I get out of work early so I can get to the gallery early enough to take a good look and skedaddle early enough to get to my daughters recital thingy at school. But of course I get held up at the office twenty minutes past the hour and end up arriving half an hour later than the scheduled start of the opening. Space isn’t that big, so there is a crowd and the last artist is already speaking.
I am pretty sure I have seen all of the artists’ work before, but I can’t recall any of Adam Schreiber’s previous art. Mike Osborne and David Woody have displayed work in some MFA shows at CRL and Mr. Osborne was included in the 22 to Watch. It would be very easy for me to discuss his work as I thoroughly enjoy looking at his photography. Instead I will first explore the other members of this trio.
David Woody is represented by two portraits? They don’t really have much in common with the burning car in the HEB parking lot that he showed in the FEVER show at the CRL. The only thing I see in common is the directness of his subjects onto the viewer. There was no escaping the flames of that burning car, they were mesmerizing. The same sort of attitude is given from this pair of photos. In Plano, Texas #3 this kid sitting on a dirtbike with one foot on the pedal and both hands on the handlebars, seems ready to take off or maybe he has just stopped to gawk at us. Because of his helmet and his coat, his hands and eyes are the only skin we can see. And it is clear that he is looking directly at the camera. This intense gaze is also present in Plano, Texas #7. The ninja-like figure stands in front of a freshly painted wall and looks at us. What playa’? Wha’? Unlike the kid on the bike, this photo suggests something more than just a snapshot portrait. The painter stands in front of his most recent labor and is poised to continue his work, but has stopped to answer the questioning gaze of the audience. His answer to our question is evident in his eyes. He’s busy right now, come back later.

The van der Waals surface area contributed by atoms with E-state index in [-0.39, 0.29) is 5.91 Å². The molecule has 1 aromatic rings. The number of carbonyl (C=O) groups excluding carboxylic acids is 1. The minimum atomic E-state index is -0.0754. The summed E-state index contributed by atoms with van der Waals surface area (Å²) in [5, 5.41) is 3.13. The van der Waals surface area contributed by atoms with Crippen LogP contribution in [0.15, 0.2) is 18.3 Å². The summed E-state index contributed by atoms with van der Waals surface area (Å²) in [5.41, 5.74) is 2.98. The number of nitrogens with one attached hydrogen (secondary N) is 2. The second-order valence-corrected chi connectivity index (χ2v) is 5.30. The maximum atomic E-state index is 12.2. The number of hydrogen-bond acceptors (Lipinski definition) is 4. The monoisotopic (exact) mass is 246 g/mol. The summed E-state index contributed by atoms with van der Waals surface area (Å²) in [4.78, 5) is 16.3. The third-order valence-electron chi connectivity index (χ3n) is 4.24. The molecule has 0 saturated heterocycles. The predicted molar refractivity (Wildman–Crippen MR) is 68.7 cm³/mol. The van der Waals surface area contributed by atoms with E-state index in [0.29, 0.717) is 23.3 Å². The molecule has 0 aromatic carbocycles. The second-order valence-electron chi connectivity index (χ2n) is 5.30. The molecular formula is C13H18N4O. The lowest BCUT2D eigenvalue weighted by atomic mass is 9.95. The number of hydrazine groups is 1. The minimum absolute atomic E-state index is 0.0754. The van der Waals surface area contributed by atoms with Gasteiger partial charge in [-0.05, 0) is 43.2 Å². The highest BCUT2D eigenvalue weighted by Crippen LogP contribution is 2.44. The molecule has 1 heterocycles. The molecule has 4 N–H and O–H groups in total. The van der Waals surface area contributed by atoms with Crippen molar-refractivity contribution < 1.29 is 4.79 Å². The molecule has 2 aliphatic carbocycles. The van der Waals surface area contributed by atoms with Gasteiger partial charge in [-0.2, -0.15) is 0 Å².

Adam Schreiber also has two photos in this exhibit. One looks like an executive portrait and the other is a view of a dust covered control panel. Mr. Schreiber acts as the glue of the show as his work relates more to the other two artists than they do to each other. The portrait doesn’t really share the intense gaze that Mr. Woody’s present, but there is this directness of the light. What I mean is that the lighting is making everything jump forward. As you view each object, it appears to be placed on the uppermost level. But when you look at the element next to it, that looks like it is the uppermost level. The same effect goes for the control panel of MULTEK, IBM. The dust is clearly visible on the surface of the panel. Each element is activated and demands attention in the same way that Mr. Woody’s figures demand attention with their intense gazes. The lighting in Mr. Schreiber’s work pushes everything in our face.
Lighting is also the biggest actor in Mike Osborne’s photos. Having four photos makes the show feel more like “Mike Osborne & friends” instead of “Three Photographers”. But that’s okay, ’cause I like them. The interesting nighttime glow that Mr. Osborne has captured is what draws me into them. Combined with the construction landscape they look sci-fi while looking computer generated, but also have a sacred aura to them. With the night sky in the background and smoothly reflected objects as the main characters, it is difficult not to think of the Prequel Trilogy. I associate the dark sky with that of outerspace and the luminous concrete and steel remind me of computer generated spaceships and cityscapes. If you have ever used Maya or Lightwave 3D or any other modeling program, you should be familiar with the quick rendering mode that these photos mimic. There is a “global lighting” that illuminates everything except the sky. As it doesn’t seem to affect the background, the light emanates from within. I think that is where the spirituality can be seen. The stillness of night allows for reflection and the universal lighting reveals all aspects of the scene. Ooohhhhmmmmmm.
In the catalogue, curator Caitlin Haskell talks about the defamiliarization that the three artists reveal. Maybe I’m not getting it, but I think the opposite is happening. Mr. Woody’s subjects are strangers, but what stranger can you infinitely stare down? When are you ever given everything all at once as in Mr. Schreiber’s photos? And when was the last time you have witnessed the nocturnal lives of our stoic cityscapes? I thought these artists were giving us a chance to become better connected to our surroundings. Maybe the glass is half full, or maybe I just need another drink. I can kinda see the relationship between the three artists, but I think Mr. Schreiber was not as strong a link as Ms. Haskell would have liked. Nevertheless, this show is GOOD.
I’ll tell you ’bout what I sees.